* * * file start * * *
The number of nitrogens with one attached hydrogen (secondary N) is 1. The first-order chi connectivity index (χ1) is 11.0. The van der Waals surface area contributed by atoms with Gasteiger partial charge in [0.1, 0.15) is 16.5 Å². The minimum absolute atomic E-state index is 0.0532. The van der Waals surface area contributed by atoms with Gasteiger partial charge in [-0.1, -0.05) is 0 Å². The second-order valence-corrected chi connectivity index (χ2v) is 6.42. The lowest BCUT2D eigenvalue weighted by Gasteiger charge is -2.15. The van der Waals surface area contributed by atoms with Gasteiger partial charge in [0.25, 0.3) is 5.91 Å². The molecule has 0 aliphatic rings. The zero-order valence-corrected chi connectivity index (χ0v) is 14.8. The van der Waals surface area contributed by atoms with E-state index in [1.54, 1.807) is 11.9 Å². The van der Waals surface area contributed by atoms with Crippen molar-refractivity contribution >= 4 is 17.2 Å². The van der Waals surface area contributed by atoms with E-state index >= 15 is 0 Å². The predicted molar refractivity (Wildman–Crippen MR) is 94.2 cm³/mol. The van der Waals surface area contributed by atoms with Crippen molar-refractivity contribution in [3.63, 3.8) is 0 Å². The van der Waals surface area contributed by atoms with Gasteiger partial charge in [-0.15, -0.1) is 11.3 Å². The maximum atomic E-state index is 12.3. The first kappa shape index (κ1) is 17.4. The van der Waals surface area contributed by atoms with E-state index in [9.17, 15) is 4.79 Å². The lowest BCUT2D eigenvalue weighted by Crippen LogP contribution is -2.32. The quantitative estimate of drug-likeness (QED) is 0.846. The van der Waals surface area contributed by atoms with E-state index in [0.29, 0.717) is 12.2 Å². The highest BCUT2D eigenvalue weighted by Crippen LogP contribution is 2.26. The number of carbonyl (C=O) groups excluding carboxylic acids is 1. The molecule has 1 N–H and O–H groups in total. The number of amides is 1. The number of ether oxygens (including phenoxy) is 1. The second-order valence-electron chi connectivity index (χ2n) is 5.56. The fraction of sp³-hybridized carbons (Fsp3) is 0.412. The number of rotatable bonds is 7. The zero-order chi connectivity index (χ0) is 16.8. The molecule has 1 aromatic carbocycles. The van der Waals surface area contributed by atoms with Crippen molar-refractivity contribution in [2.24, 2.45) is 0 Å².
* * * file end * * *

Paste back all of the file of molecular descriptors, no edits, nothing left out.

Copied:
The number of nitrogens with one attached hydrogen (secondary N) is 1. The first-order chi connectivity index (χ1) is 11.0. The van der Waals surface area contributed by atoms with Gasteiger partial charge in [0.1, 0.15) is 16.5 Å². The minimum absolute atomic E-state index is 0.0532. The van der Waals surface area contributed by atoms with Gasteiger partial charge in [-0.1, -0.05) is 0 Å². The second-order valence-corrected chi connectivity index (χ2v) is 6.42. The lowest BCUT2D eigenvalue weighted by Gasteiger charge is -2.15. The van der Waals surface area contributed by atoms with Gasteiger partial charge in [0.25, 0.3) is 5.91 Å². The molecule has 0 aliphatic rings. The zero-order valence-corrected chi connectivity index (χ0v) is 14.8. The van der Waals surface area contributed by atoms with E-state index in [1.54, 1.807) is 11.9 Å². The van der Waals surface area contributed by atoms with Crippen molar-refractivity contribution >= 4 is 17.2 Å². The van der Waals surface area contributed by atoms with E-state index >= 15 is 0 Å². The predicted molar refractivity (Wildman–Crippen MR) is 94.2 cm³/mol. The van der Waals surface area contributed by atoms with Crippen molar-refractivity contribution in [3.63, 3.8) is 0 Å². The van der Waals surface area contributed by atoms with Gasteiger partial charge in [-0.15, -0.1) is 11.3 Å². The maximum atomic E-state index is 12.3. The first kappa shape index (κ1) is 17.4. The van der Waals surface area contributed by atoms with E-state index in [9.17, 15) is 4.79 Å². The lowest BCUT2D eigenvalue weighted by Crippen LogP contribution is -2.32. The quantitative estimate of drug-likeness (QED) is 0.846. The van der Waals surface area contributed by atoms with E-state index in [0.29, 0.717) is 12.2 Å². The highest BCUT2D eigenvalue weighted by Crippen LogP contribution is 2.26. The number of carbonyl (C=O) groups excluding carboxylic acids is 1. The molecule has 1 N–H and O–H groups in total. The number of amides is 1. The number of ether oxygens (including phenoxy) is 1. The second-order valence-electron chi connectivity index (χ2n) is 5.56. The fraction of sp³-hybridized carbons (Fsp3) is 0.412. The number of rotatable bonds is 7. The zero-order chi connectivity index (χ0) is 16.8. The molecule has 1 aromatic carbocycles. The van der Waals surface area contributed by atoms with Crippen molar-refractivity contribution in [2.24, 2.45) is 0 Å².